When was the last time a country did not vote for its independence when given a chance?
I don’t know the answer, but I doubt it ever happened.
That is the logic behind the surge for independence in Scotland.
The question becomes simple in that context.
Which would you prefer: vote for home rule by your own politicians or take direction from the pompous popinjays in faraway London?
The ruling Conservative Party in Britain has one MP; yes one MP in all of Scotland.
The Tories are as relevant in Scotland as a piano player in a brothel.
Prime Minister David Cameron, suddenly seeing his leadership on the line, has rushed to Scotland to worry the Scots into agreeing not to go independent.
He might as well be Cromwell coming back to Ireland.
When the Scots see Tory they think Thatcher, under whose rule Scotland and the outlying areas became economic wastelands.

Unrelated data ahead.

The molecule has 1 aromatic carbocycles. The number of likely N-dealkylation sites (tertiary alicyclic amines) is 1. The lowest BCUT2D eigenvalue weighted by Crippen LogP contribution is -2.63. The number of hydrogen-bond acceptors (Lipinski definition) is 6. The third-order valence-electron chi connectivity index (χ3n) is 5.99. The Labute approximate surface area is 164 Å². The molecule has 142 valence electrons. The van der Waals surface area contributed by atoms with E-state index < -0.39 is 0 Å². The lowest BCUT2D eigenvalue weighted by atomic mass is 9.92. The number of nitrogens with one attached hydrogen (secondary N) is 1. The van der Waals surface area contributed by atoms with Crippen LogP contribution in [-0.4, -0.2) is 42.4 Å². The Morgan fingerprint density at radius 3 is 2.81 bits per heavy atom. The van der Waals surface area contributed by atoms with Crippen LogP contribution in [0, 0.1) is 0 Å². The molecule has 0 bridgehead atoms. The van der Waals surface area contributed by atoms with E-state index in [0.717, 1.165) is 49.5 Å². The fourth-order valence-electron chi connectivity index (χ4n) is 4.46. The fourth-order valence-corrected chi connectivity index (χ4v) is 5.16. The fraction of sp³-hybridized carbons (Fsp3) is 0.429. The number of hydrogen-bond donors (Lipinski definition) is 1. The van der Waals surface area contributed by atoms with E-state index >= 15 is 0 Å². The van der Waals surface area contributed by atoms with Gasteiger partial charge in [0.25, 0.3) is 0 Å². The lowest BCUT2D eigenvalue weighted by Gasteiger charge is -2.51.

Cameron thought he was being devilishly clever by forcing the Scots to pick between downright independence or not.
Most Scots would have happily voted for an in between, more regional autonomy, like what a US state such as Texas or New York enjoys.
But Cameron wanted to crush the independence gnat for once and for all.
Now it looks like it has come back to bite him. The best laid schemes, as Robert Burns once remarked, “gang aft agley,” which means go astray to you non-Scots.
The other campaigner charging North is Gordon Brown the hind tit Prime Minister after the Tony Blair New Labour era.
Though Scottish, he was so badly beaten in his last election that he carries about as much threat as a wet noodle in a sword fight.
The caravan of London-based politicians traveling north to tell the Scots to behave resembles a clutch of clowns realizing too late their clever trick has backfired.
That cavalcade headed north to convince their country cousins not to leave the estate is growing by the day, a sign of increasing desperation.
It looks more and more like Scotland the brave will go for it and strike out for independence after three hundred years.
In the end, all politics is local as a famous Irish American politician “Tip” O’Neill once said. That is certainly the case in Scotland.